Zimbabwean undergraduate nurses studying Physiology
Ross Cooper 1  
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Health & Social Care, BCU, City South Campus, Birmingham B15 3TN, UK
Ross Cooper   

Health & Social Care, BCU, City South Campus, Birmingham B15 3TN, UK
J Pre Clin Clin Res. 2013;7(1):53–58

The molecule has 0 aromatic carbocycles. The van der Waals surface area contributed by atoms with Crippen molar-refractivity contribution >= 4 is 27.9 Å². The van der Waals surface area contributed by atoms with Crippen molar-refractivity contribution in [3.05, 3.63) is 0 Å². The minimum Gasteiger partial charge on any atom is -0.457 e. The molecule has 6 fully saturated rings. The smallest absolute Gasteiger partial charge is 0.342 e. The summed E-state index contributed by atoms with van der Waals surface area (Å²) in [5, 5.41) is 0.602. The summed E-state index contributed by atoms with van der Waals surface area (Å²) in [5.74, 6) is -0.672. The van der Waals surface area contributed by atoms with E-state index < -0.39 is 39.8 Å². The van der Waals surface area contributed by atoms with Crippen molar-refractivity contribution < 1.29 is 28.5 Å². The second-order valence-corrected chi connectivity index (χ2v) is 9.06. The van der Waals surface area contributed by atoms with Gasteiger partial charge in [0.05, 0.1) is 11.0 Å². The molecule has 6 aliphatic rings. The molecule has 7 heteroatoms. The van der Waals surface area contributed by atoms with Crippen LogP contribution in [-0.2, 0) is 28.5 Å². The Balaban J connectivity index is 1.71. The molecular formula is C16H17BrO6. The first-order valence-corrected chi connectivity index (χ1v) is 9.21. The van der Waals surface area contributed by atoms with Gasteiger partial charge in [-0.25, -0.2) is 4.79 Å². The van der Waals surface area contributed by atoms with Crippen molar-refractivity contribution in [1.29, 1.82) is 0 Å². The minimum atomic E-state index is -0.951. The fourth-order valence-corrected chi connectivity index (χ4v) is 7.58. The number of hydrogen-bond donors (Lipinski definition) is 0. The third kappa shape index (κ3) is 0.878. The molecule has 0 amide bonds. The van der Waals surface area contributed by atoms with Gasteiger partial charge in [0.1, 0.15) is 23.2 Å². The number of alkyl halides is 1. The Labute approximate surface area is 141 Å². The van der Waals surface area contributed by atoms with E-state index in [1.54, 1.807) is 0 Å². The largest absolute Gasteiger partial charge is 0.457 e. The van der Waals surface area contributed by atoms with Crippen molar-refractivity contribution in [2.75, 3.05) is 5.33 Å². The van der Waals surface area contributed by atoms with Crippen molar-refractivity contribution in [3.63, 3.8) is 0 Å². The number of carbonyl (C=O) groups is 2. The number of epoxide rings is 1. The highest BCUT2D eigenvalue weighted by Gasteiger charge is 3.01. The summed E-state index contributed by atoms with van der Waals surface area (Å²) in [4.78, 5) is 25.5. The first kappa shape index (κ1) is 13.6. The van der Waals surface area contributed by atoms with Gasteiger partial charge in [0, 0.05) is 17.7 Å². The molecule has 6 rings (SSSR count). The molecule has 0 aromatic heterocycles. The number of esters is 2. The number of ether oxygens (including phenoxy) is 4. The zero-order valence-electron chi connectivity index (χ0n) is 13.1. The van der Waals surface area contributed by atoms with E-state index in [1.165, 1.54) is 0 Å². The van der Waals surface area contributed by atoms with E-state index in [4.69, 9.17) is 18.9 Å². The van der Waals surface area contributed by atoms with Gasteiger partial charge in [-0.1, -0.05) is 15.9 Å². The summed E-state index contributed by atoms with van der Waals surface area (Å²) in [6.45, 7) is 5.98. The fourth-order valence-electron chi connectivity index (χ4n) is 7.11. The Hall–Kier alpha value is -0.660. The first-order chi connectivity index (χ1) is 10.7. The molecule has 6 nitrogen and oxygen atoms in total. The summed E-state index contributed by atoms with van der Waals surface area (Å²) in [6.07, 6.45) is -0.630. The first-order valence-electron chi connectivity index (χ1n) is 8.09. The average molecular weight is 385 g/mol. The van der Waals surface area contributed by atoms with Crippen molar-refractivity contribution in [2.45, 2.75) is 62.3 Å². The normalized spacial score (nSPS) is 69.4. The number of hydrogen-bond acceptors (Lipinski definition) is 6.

This paper investigates selected teaching/learning tools (essay, poster and exam), the experiences of learning Physiology, and peer assessment of group work activity by Zimbabwean undergraduate nursing students. Methods: Questionnaires and per observation were performed. Out of a total of 22 Zimbabwean Nursing students (2008–2009) 13 were female (59.1%). This differed from the general expected whole class DipHE male:female ratio of ca. 10:90%. Initially, there was a total of 7 (31.8% of the total) Zimbabwean students who wished to participate in the exercise overall. The rest followed except for one. The reinforcing of understanding, memory and application of Physiological principles was well performed and appreciated for the design of posters. Group work would, via task apportionment, tap member’s strengths and allow discussions of the areas that were poorly understood. The logical framework in a poster, referenced with pertinent papers, would enable one to determine and reflect on the individual patient’s journey. As Physiology was examinable, students desired to practice MCQ questions in order to attain a gist of the exam layout. Although the usefulness and assessment of essays was excellent, students perceived them as individualistic tasks and failed to appreciate that a good essay could also be constructed via apportionment of section writing tasks to student members within a group. The use of small groups in this study allowed students to appreciate the importance of Physiological knowledge to effectively interpret clinical inter-relationships.
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